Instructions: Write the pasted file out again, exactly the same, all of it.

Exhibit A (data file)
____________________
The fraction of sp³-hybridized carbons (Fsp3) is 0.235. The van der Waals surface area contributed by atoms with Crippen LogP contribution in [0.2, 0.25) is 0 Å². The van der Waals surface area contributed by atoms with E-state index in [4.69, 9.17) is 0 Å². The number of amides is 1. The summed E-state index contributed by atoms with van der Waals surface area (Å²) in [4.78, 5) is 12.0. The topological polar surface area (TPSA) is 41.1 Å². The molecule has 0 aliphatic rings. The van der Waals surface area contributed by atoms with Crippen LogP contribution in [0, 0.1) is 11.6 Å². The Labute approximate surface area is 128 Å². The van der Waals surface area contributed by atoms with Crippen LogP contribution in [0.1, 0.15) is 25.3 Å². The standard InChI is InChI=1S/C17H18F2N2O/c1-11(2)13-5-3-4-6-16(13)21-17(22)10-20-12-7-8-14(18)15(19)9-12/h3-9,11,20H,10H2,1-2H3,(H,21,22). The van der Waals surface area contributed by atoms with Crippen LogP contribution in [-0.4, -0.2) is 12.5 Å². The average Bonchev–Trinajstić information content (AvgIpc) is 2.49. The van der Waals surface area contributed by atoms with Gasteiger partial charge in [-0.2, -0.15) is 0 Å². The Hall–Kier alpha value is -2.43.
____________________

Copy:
The fraction of sp³-hybridized carbons (Fsp3) is 0.235. The van der Waals surface area contributed by atoms with Crippen LogP contribution in [0.2, 0.25) is 0 Å². The van der Waals surface area contributed by atoms with E-state index in [4.69, 9.17) is 0 Å². The number of amides is 1. The summed E-state index contributed by atoms with van der Waals surface area (Å²) in [4.78, 5) is 12.0. The topological polar surface area (TPSA) is 41.1 Å². The molecule has 0 aliphatic rings. The van der Waals surface area contributed by atoms with Crippen LogP contribution in [0, 0.1) is 11.6 Å². The Labute approximate surface area is 128 Å². The van der Waals surface area contributed by atoms with Crippen LogP contribution in [0.1, 0.15) is 25.3 Å². The standard InChI is InChI=1S/C17H18F2N2O/c1-11(2)13-5-3-4-6-16(13)21-17(22)10-20-12-7-8-14(18)15(19)9-12/h3-9,11,20H,10H2,1-2H3,(H,21,22). The van der Waals surface area contributed by atoms with Crippen LogP contribution in [-0.4, -0.2) is 12.5 Å². The average Bonchev–Trinajstić information content (AvgIpc) is 2.49. The van der Waals surface area contributed by atoms with Gasteiger partial charge in [-0.2, -0.15) is 0 Å². The Hall–Kier alpha value is -2.43.